The Role of Culture for Pricing Luxury Fashion Brands
The pricing of luxury goods differs considerably from the pricing of regular products. Whereas the purpose of the latter is focused on functionality, the consumption of luxury goods is rather symbolic. Consumers use their symbolic value as a vehicle to sustain their selves and to communicate... Full description
|1st Person:||Hornig, Tobias verfasserin|
|Additional Persons:||Fischer, Marc verfasserin; Schollmeyer, Thomas verfasserin|
in Marketing: Zeitschrift für Forschung und Praxis Vol. 35, No. 2 (2013), p. 118-130
|Type of Publication:||Article|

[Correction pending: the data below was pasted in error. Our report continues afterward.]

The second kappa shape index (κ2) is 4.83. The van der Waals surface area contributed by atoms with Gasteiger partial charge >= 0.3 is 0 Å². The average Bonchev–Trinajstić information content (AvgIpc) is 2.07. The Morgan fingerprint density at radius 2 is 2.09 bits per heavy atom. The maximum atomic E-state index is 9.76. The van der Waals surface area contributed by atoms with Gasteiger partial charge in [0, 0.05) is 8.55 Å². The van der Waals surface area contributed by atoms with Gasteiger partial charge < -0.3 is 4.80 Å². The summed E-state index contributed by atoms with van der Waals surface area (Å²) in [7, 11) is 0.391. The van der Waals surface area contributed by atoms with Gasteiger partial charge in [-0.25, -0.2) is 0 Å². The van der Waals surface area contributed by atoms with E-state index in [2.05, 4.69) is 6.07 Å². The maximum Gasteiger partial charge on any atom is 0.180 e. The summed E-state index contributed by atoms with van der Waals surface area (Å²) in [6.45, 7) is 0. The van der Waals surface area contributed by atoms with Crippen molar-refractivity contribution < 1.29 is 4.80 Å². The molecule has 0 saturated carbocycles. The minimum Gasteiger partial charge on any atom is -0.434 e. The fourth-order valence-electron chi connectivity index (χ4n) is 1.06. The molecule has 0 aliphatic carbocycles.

The pricing of luxury goods differs considerably from the pricing of regular products. Whereas the purpose of the latter is focused on functionality, the consumption of luxury goods is rather symbolic. Consumers use their symbolic value as a vehicle to sustain their selves and to communicate their values in a social context. Consequently, prices for luxury fashion brands depend less on physical attributes, but on how consumers evaluate their symbolic meaning for developing their selves. Self-concepts and symbolic meanings are culturally bounded. This paper offers contribution to both marketing and cultural literature: Whereas previous cross-cultural research about luxury goods primarily focuses on psychological and social antecedents, this study addresses their outcome by revealing the role of culture for pricing luxury fashion brands. From a marketing perspective, our findings help practitioners to get a deeper understanding about how cultural values should be taken into consideration when pricing luxury fashion brands. Our sample covers retail net prices for more than 2,400 luxury fashion items from 15 product categories in five countries (France, Great Britain, Germany, Hong Kong, USA). Based on a hedonic regression, we reveal the influence of cultural values on prices for luxury fashion brands. We find prices for luxury fashion brands to be higher in more masculine, power distant, and individualistic countries.